Almost all things are copyrighted the moment they are written, and no
copyright notice is required.
Copyright is still violated whether you charged money or not, only damages are
affected by that.
Postings to the net are not granted to the public domain, and don't grant you
any permission to do further copying except perhaps the sort of copying the poster
might have expected in the ordinary flow of the net.
Fair use is a complex doctrine meant to allow certain valuable social purposes.
Ask yourself why you are republishing what you are posting and why you couldn't have
just rewritten it in your own words.
Copyright is not lost because you don't defend it; that's a concept from trademark
law. The ownership of names is also from trademark law, so don't say somebody has a
Fan fiction and other work derived from copyrighted works is a copyright violation.
Copyright law is mostly civil law where the special rights of criminal defendants
you hear so much about don't apply. Watch out, however, as new laws are moving copyright
violation into the criminal realm.
Don't rationalize that you are helping the copyright holder; often it's not that
hard to ask permission.
Posting E-mail is technically a violation, but revealing facts from E-mail you
got isn't, and for almost all typical E-mail, nobody could wring any damages from
you for posting it. The law doesn't do much to protect works with no commercial value.
"You get copyright protection automatically - you don't have to apply or pay a
fee. There isn't a register of copyright works in the UK."
"Copyright prevents people from: distributing copies of [your work], whether
free of charge or for sale"
Copyright protects your work and stops others from using it without your
You get copyright protection automatically - you don't have to apply or pay
a fee. There isn't a register of copyright works in the UK.
You automatically get copyright protection when you create:
original literary, dramatic, musical and artistic work, including
illustration and photography
original non-literary written work, such as software, web content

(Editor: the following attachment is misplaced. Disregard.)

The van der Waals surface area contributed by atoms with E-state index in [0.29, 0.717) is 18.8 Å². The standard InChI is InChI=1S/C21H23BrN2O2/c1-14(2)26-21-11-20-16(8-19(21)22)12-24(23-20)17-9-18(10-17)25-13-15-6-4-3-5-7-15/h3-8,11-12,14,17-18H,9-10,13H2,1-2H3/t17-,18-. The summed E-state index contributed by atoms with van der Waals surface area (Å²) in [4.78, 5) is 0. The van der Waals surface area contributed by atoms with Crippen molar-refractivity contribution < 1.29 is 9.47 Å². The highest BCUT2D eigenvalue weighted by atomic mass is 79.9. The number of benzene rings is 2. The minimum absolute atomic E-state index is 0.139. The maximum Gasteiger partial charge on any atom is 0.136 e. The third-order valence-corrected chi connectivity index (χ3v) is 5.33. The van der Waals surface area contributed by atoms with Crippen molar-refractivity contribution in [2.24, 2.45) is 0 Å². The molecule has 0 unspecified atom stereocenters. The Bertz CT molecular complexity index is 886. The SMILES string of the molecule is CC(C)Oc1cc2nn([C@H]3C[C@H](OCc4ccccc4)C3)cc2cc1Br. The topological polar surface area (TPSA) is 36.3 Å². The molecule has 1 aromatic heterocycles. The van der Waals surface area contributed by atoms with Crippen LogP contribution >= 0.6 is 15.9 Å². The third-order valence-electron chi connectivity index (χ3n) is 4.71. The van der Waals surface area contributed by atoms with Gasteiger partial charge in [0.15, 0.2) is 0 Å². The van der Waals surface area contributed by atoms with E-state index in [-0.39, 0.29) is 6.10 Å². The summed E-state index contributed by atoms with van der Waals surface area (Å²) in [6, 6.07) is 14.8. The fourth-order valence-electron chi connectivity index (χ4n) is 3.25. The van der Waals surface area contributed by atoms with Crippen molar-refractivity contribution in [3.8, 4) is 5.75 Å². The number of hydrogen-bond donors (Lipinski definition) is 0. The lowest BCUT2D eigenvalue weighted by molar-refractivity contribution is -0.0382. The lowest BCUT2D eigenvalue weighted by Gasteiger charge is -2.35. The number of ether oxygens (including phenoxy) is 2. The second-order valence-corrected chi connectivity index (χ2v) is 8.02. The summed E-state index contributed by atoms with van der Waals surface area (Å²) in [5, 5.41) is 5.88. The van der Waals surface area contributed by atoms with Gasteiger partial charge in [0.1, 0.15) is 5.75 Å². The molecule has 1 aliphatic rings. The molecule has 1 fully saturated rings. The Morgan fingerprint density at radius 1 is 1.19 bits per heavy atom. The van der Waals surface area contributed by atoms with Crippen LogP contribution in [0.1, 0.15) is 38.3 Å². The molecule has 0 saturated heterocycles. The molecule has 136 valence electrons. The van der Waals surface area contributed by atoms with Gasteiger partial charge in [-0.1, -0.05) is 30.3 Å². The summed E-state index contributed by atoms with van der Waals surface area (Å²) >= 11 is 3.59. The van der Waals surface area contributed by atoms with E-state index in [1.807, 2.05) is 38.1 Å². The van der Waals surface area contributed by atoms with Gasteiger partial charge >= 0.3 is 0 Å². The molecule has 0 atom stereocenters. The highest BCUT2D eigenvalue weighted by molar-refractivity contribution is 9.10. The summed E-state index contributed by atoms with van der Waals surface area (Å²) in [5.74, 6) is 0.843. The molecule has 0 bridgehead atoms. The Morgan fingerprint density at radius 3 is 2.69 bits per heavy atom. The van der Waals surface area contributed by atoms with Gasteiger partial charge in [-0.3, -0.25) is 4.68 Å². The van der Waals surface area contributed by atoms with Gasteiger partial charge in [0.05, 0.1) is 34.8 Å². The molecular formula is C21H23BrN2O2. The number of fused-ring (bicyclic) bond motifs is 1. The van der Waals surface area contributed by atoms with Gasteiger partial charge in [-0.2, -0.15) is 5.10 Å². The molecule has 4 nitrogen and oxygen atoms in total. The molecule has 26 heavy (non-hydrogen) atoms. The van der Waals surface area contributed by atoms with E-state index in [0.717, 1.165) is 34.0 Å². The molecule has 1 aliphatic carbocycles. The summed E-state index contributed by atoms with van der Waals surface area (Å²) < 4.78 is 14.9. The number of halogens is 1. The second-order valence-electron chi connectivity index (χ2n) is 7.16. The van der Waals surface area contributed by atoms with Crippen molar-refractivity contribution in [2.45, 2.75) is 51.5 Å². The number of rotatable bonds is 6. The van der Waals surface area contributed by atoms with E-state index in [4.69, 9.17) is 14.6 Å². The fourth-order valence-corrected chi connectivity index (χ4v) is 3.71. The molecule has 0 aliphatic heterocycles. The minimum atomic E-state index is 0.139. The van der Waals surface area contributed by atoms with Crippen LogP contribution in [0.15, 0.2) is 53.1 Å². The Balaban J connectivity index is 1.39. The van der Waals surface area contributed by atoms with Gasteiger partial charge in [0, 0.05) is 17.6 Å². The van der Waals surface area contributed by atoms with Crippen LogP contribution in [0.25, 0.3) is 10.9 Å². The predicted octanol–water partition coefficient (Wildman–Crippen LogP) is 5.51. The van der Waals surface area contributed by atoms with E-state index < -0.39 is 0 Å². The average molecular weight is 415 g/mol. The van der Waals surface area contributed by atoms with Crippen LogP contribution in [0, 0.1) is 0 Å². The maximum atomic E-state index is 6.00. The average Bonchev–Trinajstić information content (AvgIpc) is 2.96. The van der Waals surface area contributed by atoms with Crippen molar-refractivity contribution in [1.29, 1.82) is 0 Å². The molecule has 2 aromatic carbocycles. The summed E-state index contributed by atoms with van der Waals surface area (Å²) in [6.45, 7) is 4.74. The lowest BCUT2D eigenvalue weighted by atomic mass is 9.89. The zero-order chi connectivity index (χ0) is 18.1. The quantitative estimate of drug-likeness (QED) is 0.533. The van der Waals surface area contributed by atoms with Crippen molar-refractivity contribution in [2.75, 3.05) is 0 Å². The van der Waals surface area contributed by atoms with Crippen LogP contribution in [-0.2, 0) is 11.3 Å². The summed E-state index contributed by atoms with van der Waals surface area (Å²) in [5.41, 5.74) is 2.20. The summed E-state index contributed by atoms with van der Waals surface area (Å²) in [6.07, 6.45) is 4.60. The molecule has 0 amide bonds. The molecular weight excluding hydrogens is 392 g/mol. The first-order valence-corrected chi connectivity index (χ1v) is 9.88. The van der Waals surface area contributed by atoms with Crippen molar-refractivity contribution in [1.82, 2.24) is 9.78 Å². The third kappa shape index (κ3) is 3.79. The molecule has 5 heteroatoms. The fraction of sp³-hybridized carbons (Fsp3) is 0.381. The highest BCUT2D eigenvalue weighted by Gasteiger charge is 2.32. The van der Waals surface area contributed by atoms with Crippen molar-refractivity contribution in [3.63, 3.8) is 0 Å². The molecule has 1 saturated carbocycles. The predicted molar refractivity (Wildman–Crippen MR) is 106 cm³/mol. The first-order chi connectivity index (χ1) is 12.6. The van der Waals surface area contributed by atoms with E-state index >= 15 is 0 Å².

sound and music recordings
film and television recordings
the layout of published editions of written, dramatic and musical works
distributing copies of it, whether free of charge or for sale
renting or lending copies of your work
performing, showing or playing your work in public
making an adaptation of your work
putting it on the internet
Your work could be protected by copyright in other countries through
international agreements, for example the Berne Convention.
In most countries copyright lasts a minimum of life plus 50 years for most
types of written, dramatic and artistic works, and at least 25 years for
photographs. It can be different for other types of work.
"Copyright is a form of protection provided by the laws of the United
States (title 17, U.S. Code) to the authors of "original works of authorship"
including literary, dramatic, musical, artistic, and certain other
intellectual works. This protection is available to both published and
unpublished works. Section 106 of the 1976 Copyright Act generally gives the
owner of copyright the exclusive right to do and to authorize others to do
To reproduce the copyrighted work in copies or
phonorecords; To prepare derivative works based upon the copyrighted
work; To distribute copies or phonorecords of the copyrighted work to the
public by sale or other transfer of ownership, or by rental, lease, or
lending; To perform the copyrighted work publicly, in the case of
literary, musical, dramatic, and choreographic works, pantomimes, and motion
pictures and other audiovisual works; To display the copyrighted work
publicly, in the case of literary, musical, dramatic, and choreographic works,
pantomimes, and pictorial, graphic, or sculptural works, including the
individual images of a motion picture or other audiovisual work; and In the
case of sound recordings, to perform the work publicly by means of a digital
In addition, certain authors of works of
visual art have the rights of attribution and integrity as described in section
106A of the 1976 Copyright Act. For further information, request Circular 40,
"Copyright Registration for Works of the Visual Arts."
It is illegal for
anyone to violate any of the rights provided by the copyright code to the owner
of copyright. These rights, however, are not unlimited in scope. Sections 107
through 120 of the 1976 Copyright Act establish limitations on these rights. In
some cases, these limitations are specified exemptions from copyright liability.
One major limitation is the doctrine of "fair use," which is given a statutory
basis in section 107 of the 1976 Copyright Act. In other instances, the
limitation takes the form of a "compulsory license" under which certain limited
uses of copyrighted works are permitted upon payment of specified royalties and
compliance with statutory conditions. For further information about the
limitations of any of these rights, consult the copyright code or write to the
WHO CAN CLAIM COPYRIGHT
Copyright protection subsists
from the time the work is created in fixed form. The copyright in the work of
authorship immediately becomes the property of the author who created the work.
Only the author or those deriving their rights through the author can rightfully